Special Needs Trusts & Structured Settlements
Special Needs Trusts & Structured Settlements require a wide set of skills for any lawyer or law firm. From drafting trust documents, advising families about public benefits, Social Security and tax issues, and going to court for or with personal injury attorneys seeking court permission to fund a plan, the process can be arduous. There are various kinds of special needs trusts, designed for different situations. Even more importantly, there are times when a special needs trust is not required at all and another type of plan should instead be put into place for the disabled person. Only a careful review of all the facts will result in the best outcome.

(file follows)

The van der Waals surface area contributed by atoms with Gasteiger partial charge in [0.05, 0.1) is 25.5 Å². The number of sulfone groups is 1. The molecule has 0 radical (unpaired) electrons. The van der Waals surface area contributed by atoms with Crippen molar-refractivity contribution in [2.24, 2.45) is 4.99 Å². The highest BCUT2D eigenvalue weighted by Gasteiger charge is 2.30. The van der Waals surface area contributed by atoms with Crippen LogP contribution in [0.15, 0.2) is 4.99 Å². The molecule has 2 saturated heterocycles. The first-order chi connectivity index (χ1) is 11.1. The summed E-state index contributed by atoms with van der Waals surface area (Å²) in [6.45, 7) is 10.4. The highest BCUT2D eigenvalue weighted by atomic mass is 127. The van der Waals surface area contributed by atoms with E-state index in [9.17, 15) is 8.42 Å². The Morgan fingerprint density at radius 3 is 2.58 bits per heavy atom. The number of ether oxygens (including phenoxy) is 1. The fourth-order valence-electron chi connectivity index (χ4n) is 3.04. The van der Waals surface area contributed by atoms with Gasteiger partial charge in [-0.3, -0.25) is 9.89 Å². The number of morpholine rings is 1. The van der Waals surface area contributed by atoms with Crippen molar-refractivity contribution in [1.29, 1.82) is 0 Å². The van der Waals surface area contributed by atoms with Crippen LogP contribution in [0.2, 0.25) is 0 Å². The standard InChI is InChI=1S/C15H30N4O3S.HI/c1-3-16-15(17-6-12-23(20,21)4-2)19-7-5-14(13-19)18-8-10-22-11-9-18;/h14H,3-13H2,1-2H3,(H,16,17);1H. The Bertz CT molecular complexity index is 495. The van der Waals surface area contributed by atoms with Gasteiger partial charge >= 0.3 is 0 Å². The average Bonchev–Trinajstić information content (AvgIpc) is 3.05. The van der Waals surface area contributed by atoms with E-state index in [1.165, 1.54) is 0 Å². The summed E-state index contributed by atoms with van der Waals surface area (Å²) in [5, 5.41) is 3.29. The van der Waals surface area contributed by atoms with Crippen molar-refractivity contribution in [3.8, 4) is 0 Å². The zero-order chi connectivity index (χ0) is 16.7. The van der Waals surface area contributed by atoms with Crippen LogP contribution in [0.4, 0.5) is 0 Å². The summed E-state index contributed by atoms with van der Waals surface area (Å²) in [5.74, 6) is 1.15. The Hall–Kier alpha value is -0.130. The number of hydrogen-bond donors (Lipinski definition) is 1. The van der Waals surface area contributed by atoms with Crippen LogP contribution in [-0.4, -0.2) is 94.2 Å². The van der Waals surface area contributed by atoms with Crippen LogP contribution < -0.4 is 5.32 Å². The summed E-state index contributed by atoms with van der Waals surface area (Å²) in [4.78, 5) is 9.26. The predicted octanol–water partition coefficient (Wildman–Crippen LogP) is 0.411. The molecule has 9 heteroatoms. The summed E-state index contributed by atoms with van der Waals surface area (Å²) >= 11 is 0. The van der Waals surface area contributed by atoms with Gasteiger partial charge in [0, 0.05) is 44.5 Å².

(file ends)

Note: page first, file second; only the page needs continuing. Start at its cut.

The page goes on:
Our recent cases have involved the creation of the Rhode Island Pooled Trust to allow persons with disabilities and special needs to setup personal needs savings trust accounts without the cost an attorney and a more complicated arrangement; establishing a supplemental needs trust for a blind elderly gentlemen who was about to lose Social Security and other public benefits because his inheritance was not left in trust; creating a court approved special needs trust for a minor with disabilities who was awarded a six figure settlement in an auto accident case; obtaining court authorization to reform a decades old trust for a corporate bank trustee because it did not conform to current law; correcting a structured settlement from a medical malpractice lawsuit for a disabled person about to lose multiple services which allowed her to remain in the community and at home with her parents; completing an estate tax plan for a couple with a child with special needs and advising on the use of retirement accounts to fund a special needs trust at death; securing court authorization for a personal injury settlement and the establishment of a special needs trust for a disabled person who received a $500,000 settlement with frontal brain damage and who needed public benefits and housing along with the settlement in order to stay in the community; correcting a marital deduction and credit shelter trust that had an invalid clause to care for a child with special needs; terminating special needs trusts for individuals that did not need such structures and where the trustees had abandoned their positions; and preparing a multi-layered estate plan to allow for nursing home protection for the parents and a special needs trust at death for an adult disabled child.